This assumes you have a CA template called WebServer for signing websites. There are plenty of tutorials available to help if you don’t know how to do this. Open a command prompt with permissions to request and enroll a certificate. Use certreq.exe and define the correct CA Template for websites, the .csr file and an output .pem file that has the certificate:

C:\Windows\System32>certreq.exe -submit -attrib "CertificateTemplate:WebServer" C:\Temp\ilo.csr C:\Temp\ilo.pem

Active Directory Enrollment Policy
  {BC40841F-D87D-42C6-8BE8-7650FB7AAABB}
  ldap:
RequestId: 58665
RequestId: "58665"
Certificate retrieved(Issued) Issued

A dialog box will pop up asking to confirm which CA to use. Choose the correct one and then the file C:\Temp\ilo.pem is generated. This is the issued certificate.

Applying The Certificate

Now we have the certificate returned in the file C:\Temp\ilo.pem. We need to apply it now to the iLO.

First we need to import the certificate string into a variable. Open the .pem file and copy the text into PowerShell as so:

$cert = @"
-----BEGIN CERTIFICATE-----
MIIG+jCCBeKgAwIBAgIKMyLkAQACAADlITANBgkqhkiG9w0BAQsFADCBizELMAkG
XXXXXXXXXXXXXXXXXXXXXXXXXXXXXXXXXXXXXXXXXXXXXXXXXXXXXXXXXXXXXXXX
A3diYzEmMCQGA1UEChMdV2F1a2VzaGEgQmVhcmluZ3MgQ29ycG9yYXRpb24xKDAm
XXXXXXXXXXXXXXXXXXXXXXXXXXXXXXXXXXXXXXXXXXXXXXXXXXXXXXXXXXXXXXXX
MDk1NjQ2WhcNMjAwODEwMDk1NjQ2WjCBgjELMAkGA1UEBhMCVVMxCzAJBgNVBAgT
XXXXXXXXXXXXXXXXXXXXXXXXXXXXXXXXXXXXXXXXXXXXXXXXXXXXXXXXXXXXXXXX
Q29tcG9uZW50czELMAkGA1UECxMCSVQxIjAgBgNVBAMTGXJpYy1lc3hpLTAyLWls
XXXXXXXXXXXXXXXXXXXXXXXXXXXXXXXXXXXXXXXXXXXXXXXXXXXXXXXXXXXXXXXX
TzegLqXheoovpQCL8skk+ZrhjIfEPZPAPYNhpQjfRMnyYVlTsx6xsVeFnSCk7T3Y
XXXXXXXXXXXXXXXXXXXXXXXXXXXXXXXXXXXXXXXXXXXXXXXXXXXXXXXXXXXXXXXX
g3iO2ggpCwbO0AFJlwPe2xzD3A61xBKW4nXxjal7hydHCHaOjhKh/LXOXbc7Ibiu
XXXXXXXXXXXXXXXXXXXXXXXXXXXXXXXXXXXXXXXXXXXXXXXXXXXXXXXXXXXXXXXX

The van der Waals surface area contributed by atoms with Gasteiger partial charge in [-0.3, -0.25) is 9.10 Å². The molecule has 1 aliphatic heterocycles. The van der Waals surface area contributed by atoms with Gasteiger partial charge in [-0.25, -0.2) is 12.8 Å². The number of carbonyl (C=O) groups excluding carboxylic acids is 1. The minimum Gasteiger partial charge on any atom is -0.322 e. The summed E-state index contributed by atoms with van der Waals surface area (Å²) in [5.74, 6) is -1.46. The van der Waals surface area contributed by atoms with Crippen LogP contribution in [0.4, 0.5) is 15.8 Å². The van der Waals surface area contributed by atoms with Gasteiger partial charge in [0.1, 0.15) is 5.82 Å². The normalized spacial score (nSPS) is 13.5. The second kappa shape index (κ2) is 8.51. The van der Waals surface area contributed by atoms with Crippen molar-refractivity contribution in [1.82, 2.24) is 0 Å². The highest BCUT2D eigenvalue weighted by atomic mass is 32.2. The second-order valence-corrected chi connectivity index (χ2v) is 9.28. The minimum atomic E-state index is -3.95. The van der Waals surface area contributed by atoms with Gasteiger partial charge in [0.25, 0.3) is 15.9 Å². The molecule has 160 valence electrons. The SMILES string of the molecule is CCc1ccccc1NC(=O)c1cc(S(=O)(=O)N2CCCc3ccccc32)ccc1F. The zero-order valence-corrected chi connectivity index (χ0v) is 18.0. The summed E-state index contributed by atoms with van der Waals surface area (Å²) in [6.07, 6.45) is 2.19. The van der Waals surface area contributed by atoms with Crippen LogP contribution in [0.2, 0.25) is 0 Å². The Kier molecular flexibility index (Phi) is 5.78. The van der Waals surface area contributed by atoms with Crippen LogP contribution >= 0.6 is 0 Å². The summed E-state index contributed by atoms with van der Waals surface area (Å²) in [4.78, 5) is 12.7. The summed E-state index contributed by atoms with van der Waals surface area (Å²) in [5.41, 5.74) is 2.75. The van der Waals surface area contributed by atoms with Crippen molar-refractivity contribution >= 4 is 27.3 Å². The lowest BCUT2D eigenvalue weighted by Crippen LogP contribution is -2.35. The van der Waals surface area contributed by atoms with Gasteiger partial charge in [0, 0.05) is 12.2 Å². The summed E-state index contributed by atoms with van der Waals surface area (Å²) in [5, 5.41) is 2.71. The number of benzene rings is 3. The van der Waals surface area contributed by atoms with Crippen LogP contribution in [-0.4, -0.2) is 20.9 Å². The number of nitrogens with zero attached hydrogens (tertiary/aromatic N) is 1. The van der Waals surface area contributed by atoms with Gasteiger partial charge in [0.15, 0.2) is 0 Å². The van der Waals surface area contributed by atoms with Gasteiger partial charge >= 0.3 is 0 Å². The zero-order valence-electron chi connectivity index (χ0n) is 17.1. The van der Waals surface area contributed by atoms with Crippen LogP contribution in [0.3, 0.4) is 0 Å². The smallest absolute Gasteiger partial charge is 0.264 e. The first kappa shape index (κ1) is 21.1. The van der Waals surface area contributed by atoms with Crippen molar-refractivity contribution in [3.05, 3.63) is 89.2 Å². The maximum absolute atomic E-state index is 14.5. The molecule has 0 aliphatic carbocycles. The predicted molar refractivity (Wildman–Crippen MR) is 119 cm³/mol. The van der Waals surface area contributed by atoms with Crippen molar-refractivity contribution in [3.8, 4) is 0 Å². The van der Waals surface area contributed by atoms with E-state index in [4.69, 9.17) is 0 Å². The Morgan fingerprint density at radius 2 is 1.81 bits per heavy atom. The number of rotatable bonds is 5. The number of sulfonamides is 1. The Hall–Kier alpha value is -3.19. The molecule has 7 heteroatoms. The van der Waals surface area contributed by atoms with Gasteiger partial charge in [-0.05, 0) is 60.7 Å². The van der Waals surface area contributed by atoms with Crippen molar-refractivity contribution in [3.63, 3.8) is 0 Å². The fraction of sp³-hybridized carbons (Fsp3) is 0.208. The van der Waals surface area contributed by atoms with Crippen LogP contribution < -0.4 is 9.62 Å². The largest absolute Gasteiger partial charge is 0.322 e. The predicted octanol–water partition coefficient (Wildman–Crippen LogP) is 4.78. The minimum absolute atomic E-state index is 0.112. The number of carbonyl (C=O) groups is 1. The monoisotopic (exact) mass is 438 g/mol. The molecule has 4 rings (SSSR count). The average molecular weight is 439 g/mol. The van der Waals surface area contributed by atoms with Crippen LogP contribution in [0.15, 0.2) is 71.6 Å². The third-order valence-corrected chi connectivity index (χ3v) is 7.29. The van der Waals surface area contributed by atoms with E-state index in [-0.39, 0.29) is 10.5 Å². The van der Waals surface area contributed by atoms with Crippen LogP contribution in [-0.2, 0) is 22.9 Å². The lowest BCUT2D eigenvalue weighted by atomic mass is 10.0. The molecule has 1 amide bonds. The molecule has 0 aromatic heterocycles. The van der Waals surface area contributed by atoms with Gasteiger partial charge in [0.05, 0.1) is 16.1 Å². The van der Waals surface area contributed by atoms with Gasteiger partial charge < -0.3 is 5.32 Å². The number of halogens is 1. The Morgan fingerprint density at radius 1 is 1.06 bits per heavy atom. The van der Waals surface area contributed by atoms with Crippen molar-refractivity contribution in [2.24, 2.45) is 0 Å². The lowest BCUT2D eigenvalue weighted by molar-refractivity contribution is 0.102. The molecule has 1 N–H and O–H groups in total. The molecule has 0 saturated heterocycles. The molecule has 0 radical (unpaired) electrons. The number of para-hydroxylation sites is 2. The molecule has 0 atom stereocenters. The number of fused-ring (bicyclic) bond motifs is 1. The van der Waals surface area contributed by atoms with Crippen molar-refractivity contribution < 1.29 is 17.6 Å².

Oeiun9cXEzOQ+Ii4ZzbqH1Pbb1eWoUrH7Cwpw7y7ep6OdWVgc6XEQGTfMim+4Ijw
XXXXXXXXXXXXXXXXXXXXXXXXXXXXXXXXXXXXXXXXXXXXXXXXXXXXXXXXXXXXXXXX
Mi1pbG8ud2JjLmxvY2FshwQKRHNlhxD+gAAAAAAAAO6x1//+iOfCMB0GA1UdDgQW
XXXXXXXXXXXXXXXXXXXXXXXXXXXXXXXXXXXXXXXXXXXXXXXXXXXXXXXXXXXXXXXX
7tGr/TR/pjCCAUUGA1UdHwSCATwwggE4MIIBNKCCATCgggEshoHSbGRhcDovLy9D
XXXXXXXXXXXXXXXXXXXXXXXXXXXXXXXXXXXXXXXXXXXXXXXXXXXXXXXXXXXXXXXX
Qy1QS0ktRVMwMSxDTj1DRFAsQ049UHVibGljJTIwS2V5JTIwU2VydmljZXMsQ049
XXXXXXXXXXXXXXXXXXXXXXXXXXXXXXXXXXXXXXXXXXXXXXXXXXXXXXXXXXXXXXXX
aWNhdGVSZXZvY2F0aW9uTGlzdD9iYXNlP29iamVjdENsYXNzPWNSTERpc3RyaWJ1
XXXXXXXXXXXXXXXXXXXXXXXXXXXXXXXXXXXXXXXXXXXXXXXXXXXXXXXXXXXXXXXX
b2xsL1dhdWtlc2hhJTIwQmVhcmluZ3MlMjBFbnRlcnByaXNlJTIwQ0EoMikuY3Js
XXXXXXXXXXXXXXXXXXXXXXXXXXXXXXXXXXXXXXXXXXXXXXXXXXXXXXXXXXXXXXXX
PVdhdWtlc2hhJTIwQmVhcmluZ3MlMjBFbnRlcnByaXNlJTIwQ0EsQ049QUlBLENO
XXXXXXXXXXXXXXXXXXXXXXXXXXXXXXXXXXXXXXXXXXXXXXXXXXXXXXXXXXXXXXXX
YXRpb24sREM9d2JjLERDPWxvY2FsP2NBQ2VydGlmaWNhdGU/YmFzZT9vYmplY3RD
XXXXXXXXXXXXXXXXXXXXXXXXXXXXXXXXXXXXXXXXXXXXXXXXXXXXXXXXXXXXXXXX
V0JDLVBLSS1FUzAxLndiYy5sb2NhbC9DZXJ0RW5yb2xsL1dCQy1QS0ktRVMwMS53
XXXXXXXXXXXXXXXXXXXXXXXXXXXXXXXXXXXXXXXXXXXXXXXXXXXXXXXXXXXXXXXX
KS5jcnQwIQYJKwYBBAGCNxQCBBQeEgBXAGUAYgBTAGUAcgB2AGUAcjALBgNVHQ8E
XXXXXXXXXXXXXXXXXXXXXXXXXXXXXXXXXXXXXXXXXXXXXXXXXXXXXXXXXXXXXXXX
YRH7NC9Sur6kVJ51q0QQ4N9i+yp6vJ+mbTgoRGjNWWg7rk6FIzEJNbs4JPvvKU+F
XXXXXXXXXXXXXXXXXXXXXXXXXXXXXXXXXXXXXXXXXXXXXXXXXXXXXXXXXXXXXXXX
TePZzOPkJpS21TynEdCaZlkQE4z+G+S4LMZCXQVU+WhpIYk36XcotFi278btUaCO
XXXXXXXXXXXXXXXXXXXXXXXXXXXXXXXXXXXXXXXXXXXXXXXXXXXXXXXXXXXXXXXX
e5ekr7P2p0Kan4ovcpB0KfRB6DOhplKb0DYzF0nSKDQddR7oWnWAPH8+namByoDG
tIc1zjDoxIZ9lcg5tDI=
-----END CERTIFICATE-----
"@

We can now import it into the iLO using Import-HPEiLOCertificate:

Import-HPEiLOCertificate -Certificate $cert -Connection $connection

IP            Hostname                     Status StatusInfo
--            --------                     ------ ----------
10.10.1.100   esxi-01-ilo.corp.contoso.com WARNING HPE.iLO.Response.StatusInfo

It takes a minute or two for the certificate to apply. You can then check the certificate on the iLO:

Get-HPEiLOSSLCertificateInfo -Connection $connection

Issuer         : C = UK, DC = com, DC = contoso, DC = corp, O = Contoso, CN = Contoso Enterprise CA
SerialNumber   : 33:22:e4:01:00:02:00:00:e5:21
Subject        : C = UK, ST = Lanarkshire, L = Glasgow, O = Contoso, OU = IT, CN = esxi-01-ilo.corp.contoso.com
ValidNotAfter  : 10/08/2020 09:56:46
ValidNotBefore : 11/08/2018 09:56:46
IP             : 10.10.1.100
Hostname       : esxi-01-ilo.corp.contoso.com
Status         : OK
StatusInfo     :

You can see that the certificate signed by the CA is now presented by the iLO:

iLO SSL

Wrap Up

The process is very straightforward and can be completed entirely at a command line without having to login to the web interface. One thing I should advise. I tried using an wildcard certificate issued from the CA and applying it to the iLO but it didn’t like that. Seems you have to generate a CSR to get a working certificate. If I am wrong please let me know.